Robin Haase compounded Alexander Zverev’s misery at the Western and Southern Open as he extended the German’s winless run in the American midwest with a 5-7, 6-4, 7-5 victory in the second round.
The world number four has now lost his previous two encounters against the Dutchman, who added the scalp of the 21-year-old to victories over Kei Nishikori and Denis Shapovalov at the Rogers Cup last week.
Zverev will head to Flushing Meadows in two weeks having been dumped out in Cincinnati at the same stage as he did last year, as his toils in Ohio continue.
Lacking in quality
Neither player controlled the match, as they traded a total of 13 breaks of serve, but it was Haase who showed the greater composure at the tail-end of the third set.
The German double-faulted to present the world number 55 with the opportunity to serve out the match, but he was handed a lifeline when Haase found himself having to save two break back points. He duly did so with a couple of blistering forehand winners that Zverev was hapless to defend against.
Five of those breaks were exchanged in the opening set as both players struggled to gain a foothold. Zverev overreached on a forehand on break point in the first game of the afternoon but he was gifted the break as he aired his frustration to the umpire about perceived gamesmanship from the German.
Haase was adamant Zverev was using underhand tactics to break his service rhythm and his anger boiled over as the German broke for a 3-1 advantage with the Dutchman slamming his racket against the ground.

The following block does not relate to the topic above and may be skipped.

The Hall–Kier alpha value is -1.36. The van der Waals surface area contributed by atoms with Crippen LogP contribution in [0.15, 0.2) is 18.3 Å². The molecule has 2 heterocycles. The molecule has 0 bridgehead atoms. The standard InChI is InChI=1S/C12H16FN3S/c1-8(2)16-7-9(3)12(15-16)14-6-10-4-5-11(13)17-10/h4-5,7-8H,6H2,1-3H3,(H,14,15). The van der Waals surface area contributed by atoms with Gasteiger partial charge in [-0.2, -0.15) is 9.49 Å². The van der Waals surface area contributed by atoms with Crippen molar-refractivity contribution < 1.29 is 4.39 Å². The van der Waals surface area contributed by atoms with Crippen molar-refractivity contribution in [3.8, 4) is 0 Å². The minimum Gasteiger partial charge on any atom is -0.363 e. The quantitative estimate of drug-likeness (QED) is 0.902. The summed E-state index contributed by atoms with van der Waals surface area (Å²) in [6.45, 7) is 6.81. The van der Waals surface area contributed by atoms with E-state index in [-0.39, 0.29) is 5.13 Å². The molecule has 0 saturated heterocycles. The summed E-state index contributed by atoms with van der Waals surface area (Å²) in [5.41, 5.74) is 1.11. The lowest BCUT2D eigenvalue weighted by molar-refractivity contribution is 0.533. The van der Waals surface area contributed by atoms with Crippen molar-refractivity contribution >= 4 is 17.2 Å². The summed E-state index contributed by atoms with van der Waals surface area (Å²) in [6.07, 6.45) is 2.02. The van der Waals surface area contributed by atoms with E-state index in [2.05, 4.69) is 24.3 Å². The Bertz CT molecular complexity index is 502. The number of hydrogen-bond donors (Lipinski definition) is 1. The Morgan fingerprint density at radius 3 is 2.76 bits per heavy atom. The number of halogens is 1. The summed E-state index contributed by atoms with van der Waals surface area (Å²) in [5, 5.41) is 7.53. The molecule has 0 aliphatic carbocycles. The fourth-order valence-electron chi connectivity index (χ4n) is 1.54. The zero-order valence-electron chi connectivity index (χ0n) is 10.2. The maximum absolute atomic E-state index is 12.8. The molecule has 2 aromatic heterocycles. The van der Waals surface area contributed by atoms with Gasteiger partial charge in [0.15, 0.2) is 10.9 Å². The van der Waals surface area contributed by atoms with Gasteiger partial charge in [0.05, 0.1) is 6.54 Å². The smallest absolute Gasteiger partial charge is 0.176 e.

Zverev, however, was hesitant and the set was back on serve soon after, although a love hold for 6-5 from the German seemed to plant a seed of doubt into the mind of the Dutchman. Bizzarely, he was broken to love as Zverev grabbed the opening frame when a tie-break seemed inevitable.
Yet Zverev was struggling to find the court to open set two as Haase intelligently targeted the forehand of the German with off-speed groundstrokes and he raced out into a 4-0 buffer.
The 21-year-old salvaged one of the breaks but it was too little too late as a third set was forced after an hour and 23 minutes of action.
Zverev’s ragged afternoon continued as he was broke in the first game of the deciding set and Haase had steadied himself, fending off a break point opportunity in the sixth game to keep the German at arms length.
The following service game is where the Dutchman yielded, digging a 0-40 hole for himself before Zverev converted the third of those opportunities with a smart overhead.
He consolidated with a hold to 15 but – playing with a fresh pair of shoes after complaining of perspiration – he suffered a similar mental lapse to the one he experienced in Toronto last week in his quarterfinal against Stefanos Tsitsipas: an untimely doublefault.
Zverev did, however, have chances to restore parity with Haase channeled his inner showman, blasting a pair of forehand winners fitting of a passage to the third round in Cincinnati.